Jump, jump

You should know, you should know that ahhh

Kris Kross is not having anything today

As we stand there totally krossed out

We commence to make you

Kris Kross

It’s now over a year since team England visited the Caribbean. They played back then, three Tests, five One Day Internationals (ODIs), and three Twenty20 International (T20I) matches.

The West Indies won the first two Test matches, taking an unassailable lead in the series, thus having the bragging rights of keeping the Wisden Trophy. 

It was also a momentous occasion for the Windies as it was their first Test series win against England since 2009.

The ODI series ended in a draw with a 2–2 result after the third match was washed out. 

England, however, won the T20I series in a 3–nil clean sweep.

The Windies owed their sterling performance to a large extent during the series to their pace bowlers.

Windies quicks picked up 44 wickets out of a total of 60 wickets; in other words, the pacers snatched more than 70% of the total number of wickets.

The pace attack back then was led by Kemar Roach and an equally contributing Alzarri Joseph, Shannon Gabriel, and their captain Jason Holder.

Kemar Roach was adjudged man of the series in the Test series. He picked up 18 scalps, while Alzarri Joseph, Shannon Gabriel, and Jason Holder picked up 10, 9, and 7, respectively.

Now fast forward to the current squad in England.

There is a battery of fast bowlers with pace like fire, and if they do not get carried away with the blaze, the England team could be tormented by the heat from the calypso boyz.

This is how assistant coach Roddy Estwick sees the ferocious attack under his care according to press reports:

“We’re beginning to get blessed with fast bowlers again in the West Indies, so that’s an exciting time for us. So, we’re looking forward to this series and looking forward to seeing how the fast bowlers go.”

Furthermore, he said that the current fast bowlers’ fitness is on par with that of the pacers’ attack in the ’70 and ’80s.

“The fast bowling is very key to us,” Estwick said. “Shannon, Jason, Alzarri, Kemar. The four big fast bowlers, they’re here but what we’ve [also] got on this tour is a group of youngsters coming through Chemar Holder, Oshane Thomas, and Anderson Phillip.

However, the question is, will Windies Boyz make the English lads jump?

 Certainly, Estwick thinks so, “We’ve got four fast bowlers where we can challenge any team in the world,” he reportedly said.

The English pitches are not as bouncy as that of the Caribbean; instead, they are famous for their swinging effect. Bowlers try to bowl fuller lengths to trouble the batsmen through the swing.

Kemar Roach is the most experienced bowler in the Windies contingent, playing Test cricket since 2009. Roach has featured in 56 Test matches and picked up 193 wickets. 

His serious pace and ability to bowl lethal bouncers will help him in England. He has also played for his County team Worcestershire, which will also put him in good stead.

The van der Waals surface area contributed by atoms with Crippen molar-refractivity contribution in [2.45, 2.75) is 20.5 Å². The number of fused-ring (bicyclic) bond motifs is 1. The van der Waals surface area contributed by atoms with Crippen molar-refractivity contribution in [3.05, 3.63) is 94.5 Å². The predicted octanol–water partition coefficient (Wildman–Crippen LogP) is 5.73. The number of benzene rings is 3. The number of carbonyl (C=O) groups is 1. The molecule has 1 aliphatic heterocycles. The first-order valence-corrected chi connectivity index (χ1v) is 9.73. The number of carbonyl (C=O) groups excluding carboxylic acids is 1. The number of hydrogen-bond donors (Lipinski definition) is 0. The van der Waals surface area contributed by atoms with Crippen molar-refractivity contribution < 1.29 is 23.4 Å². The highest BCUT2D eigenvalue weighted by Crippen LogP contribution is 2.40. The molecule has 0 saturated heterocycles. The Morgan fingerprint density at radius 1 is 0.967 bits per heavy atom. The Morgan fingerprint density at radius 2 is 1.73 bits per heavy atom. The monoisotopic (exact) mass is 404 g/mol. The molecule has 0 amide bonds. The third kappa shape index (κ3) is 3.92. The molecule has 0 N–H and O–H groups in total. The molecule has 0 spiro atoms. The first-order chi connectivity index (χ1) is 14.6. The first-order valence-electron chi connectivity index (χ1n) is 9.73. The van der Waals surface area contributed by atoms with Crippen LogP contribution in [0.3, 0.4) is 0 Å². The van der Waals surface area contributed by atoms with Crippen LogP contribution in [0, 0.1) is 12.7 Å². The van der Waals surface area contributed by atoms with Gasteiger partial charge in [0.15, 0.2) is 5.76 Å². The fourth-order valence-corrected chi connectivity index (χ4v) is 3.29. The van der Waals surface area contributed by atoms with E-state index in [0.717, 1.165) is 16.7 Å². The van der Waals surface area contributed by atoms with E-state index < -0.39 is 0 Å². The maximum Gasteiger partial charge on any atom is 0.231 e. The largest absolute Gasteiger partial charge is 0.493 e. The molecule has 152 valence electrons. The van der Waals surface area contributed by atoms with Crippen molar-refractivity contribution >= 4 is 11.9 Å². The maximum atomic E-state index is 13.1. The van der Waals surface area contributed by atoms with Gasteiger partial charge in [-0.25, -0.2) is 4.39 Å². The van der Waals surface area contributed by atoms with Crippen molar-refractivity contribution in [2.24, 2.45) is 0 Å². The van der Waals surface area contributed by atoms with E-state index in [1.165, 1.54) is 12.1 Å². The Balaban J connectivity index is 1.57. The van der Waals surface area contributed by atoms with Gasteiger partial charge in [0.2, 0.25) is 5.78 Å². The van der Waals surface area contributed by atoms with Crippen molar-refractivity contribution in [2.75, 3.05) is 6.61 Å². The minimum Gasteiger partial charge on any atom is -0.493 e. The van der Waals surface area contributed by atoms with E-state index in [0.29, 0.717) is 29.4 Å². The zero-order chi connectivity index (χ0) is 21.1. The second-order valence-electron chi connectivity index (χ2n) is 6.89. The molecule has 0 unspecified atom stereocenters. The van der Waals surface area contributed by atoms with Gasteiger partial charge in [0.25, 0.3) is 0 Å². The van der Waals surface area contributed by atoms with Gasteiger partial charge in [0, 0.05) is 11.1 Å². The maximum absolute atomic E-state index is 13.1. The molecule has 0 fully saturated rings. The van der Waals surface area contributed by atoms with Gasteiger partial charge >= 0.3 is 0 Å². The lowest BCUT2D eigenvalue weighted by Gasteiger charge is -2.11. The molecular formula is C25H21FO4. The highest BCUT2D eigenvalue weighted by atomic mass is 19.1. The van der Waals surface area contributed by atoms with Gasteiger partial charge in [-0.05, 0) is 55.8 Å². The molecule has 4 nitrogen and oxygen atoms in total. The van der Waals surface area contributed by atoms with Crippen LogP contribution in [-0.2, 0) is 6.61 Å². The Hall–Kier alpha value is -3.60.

Alzarri Joseph, a rising Windies star, is a young, quick, and serious pace bowler. The tour will mark his first visit in the English territory, but the Antiguan born has all the skills to prove his worthy selection. “Alzarri Joseph is now beginning to show his potential,” posited Estwick.

He also argued that “Jason Holder has become a lot better Test match bowler in the last two years,” and one sees this in his performance — a strike rate of 45.9, an average of 20.23, and 65 wickets in 17 Tests.

Shannon Gabriel underwent ankle surgery last November and is placed on the reserve list but could still come into contention if he can prove his fitness. After all, he gave England a warm time in the tropics in his last outing against them.

Apart from the big four, Windies will also have the services of another young, quick-pace bowler, Oshane Thomas.

Standing at 6 feet, 6 inches tall, broad-shouldered, and thickly muscled, Thomas is endowed with all the physical attributes of becoming a menacing fast bowler.

He came to prominence when he clocked deliveries of 97 miles an hour during a Caribbean Premier League game in 2017 for the Jamaica Tallawahs against St. Kitts & Nevis Patriots.

He grabbed three wickets back then, which included the scalps of Chris “Universe Boss” Gayle and Carlos “Mr. Big Six” Brathwaite.

Thomas is yet to make his Test debut but had a man of the match performance against Pakistan in the ICC World Cup last year in England, picking up four wickets.

Another deceptively skilled fast bowler at the Windies disposal is Chemar Holder, Coach Phil Simmons describes him as a potential “great of West Indies cricket.” The former West Indies Under-19 World Cup-winning fast bowler is young, fresh, and green, but has all the attributes to make a big difference if given a run against the English batters.

Also, on the reserve list are Anderson Phillip and Keon Harding, both noticeably young but full of raw pace could prove their worth if the opportunity arises in England.

The English conditions are very different from the Caribbean, but with Windies pace attack and supporting batsmen, the team will be no wallflower in England.

And in the days of old, the series would be declared a war, ask Sir Isaac Vivian Alexander Richards, KNH, OBE.

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